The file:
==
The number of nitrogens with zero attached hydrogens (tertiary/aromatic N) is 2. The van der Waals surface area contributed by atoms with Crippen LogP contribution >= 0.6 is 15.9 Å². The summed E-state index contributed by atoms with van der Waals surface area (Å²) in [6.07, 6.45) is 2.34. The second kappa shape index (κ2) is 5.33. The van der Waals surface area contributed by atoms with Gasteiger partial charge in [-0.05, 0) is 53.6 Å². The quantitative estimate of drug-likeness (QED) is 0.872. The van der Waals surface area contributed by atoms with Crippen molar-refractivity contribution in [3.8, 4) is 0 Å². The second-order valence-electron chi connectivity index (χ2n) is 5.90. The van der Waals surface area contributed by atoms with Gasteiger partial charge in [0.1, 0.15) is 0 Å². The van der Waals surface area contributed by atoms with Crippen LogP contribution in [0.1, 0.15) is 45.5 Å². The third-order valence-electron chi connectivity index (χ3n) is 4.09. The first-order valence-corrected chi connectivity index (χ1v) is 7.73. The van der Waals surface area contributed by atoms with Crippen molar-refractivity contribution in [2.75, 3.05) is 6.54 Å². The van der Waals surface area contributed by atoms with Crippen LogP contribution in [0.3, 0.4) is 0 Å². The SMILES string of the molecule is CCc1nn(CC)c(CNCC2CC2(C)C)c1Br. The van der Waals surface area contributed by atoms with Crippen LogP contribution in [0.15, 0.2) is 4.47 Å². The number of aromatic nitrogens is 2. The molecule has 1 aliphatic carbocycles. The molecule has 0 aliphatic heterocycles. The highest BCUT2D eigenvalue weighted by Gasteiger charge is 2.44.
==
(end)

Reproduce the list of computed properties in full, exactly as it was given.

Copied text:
The number of nitrogens with zero attached hydrogens (tertiary/aromatic N) is 2. The van der Waals surface area contributed by atoms with Crippen LogP contribution >= 0.6 is 15.9 Å². The summed E-state index contributed by atoms with van der Waals surface area (Å²) in [6.07, 6.45) is 2.34. The second kappa shape index (κ2) is 5.33. The van der Waals surface area contributed by atoms with Gasteiger partial charge in [-0.05, 0) is 53.6 Å². The quantitative estimate of drug-likeness (QED) is 0.872. The van der Waals surface area contributed by atoms with Crippen molar-refractivity contribution in [3.8, 4) is 0 Å². The second-order valence-electron chi connectivity index (χ2n) is 5.90. The van der Waals surface area contributed by atoms with Gasteiger partial charge in [0.1, 0.15) is 0 Å². The van der Waals surface area contributed by atoms with Crippen LogP contribution in [0.1, 0.15) is 45.5 Å². The third-order valence-electron chi connectivity index (χ3n) is 4.09. The first-order valence-corrected chi connectivity index (χ1v) is 7.73. The van der Waals surface area contributed by atoms with Crippen molar-refractivity contribution in [2.75, 3.05) is 6.54 Å². The van der Waals surface area contributed by atoms with Crippen LogP contribution in [0.3, 0.4) is 0 Å². The SMILES string of the molecule is CCc1nn(CC)c(CNCC2CC2(C)C)c1Br. The van der Waals surface area contributed by atoms with Crippen LogP contribution in [0.15, 0.2) is 4.47 Å². The number of aromatic nitrogens is 2. The molecule has 1 aliphatic carbocycles. The molecule has 0 aliphatic heterocycles. The highest BCUT2D eigenvalue weighted by Gasteiger charge is 2.44.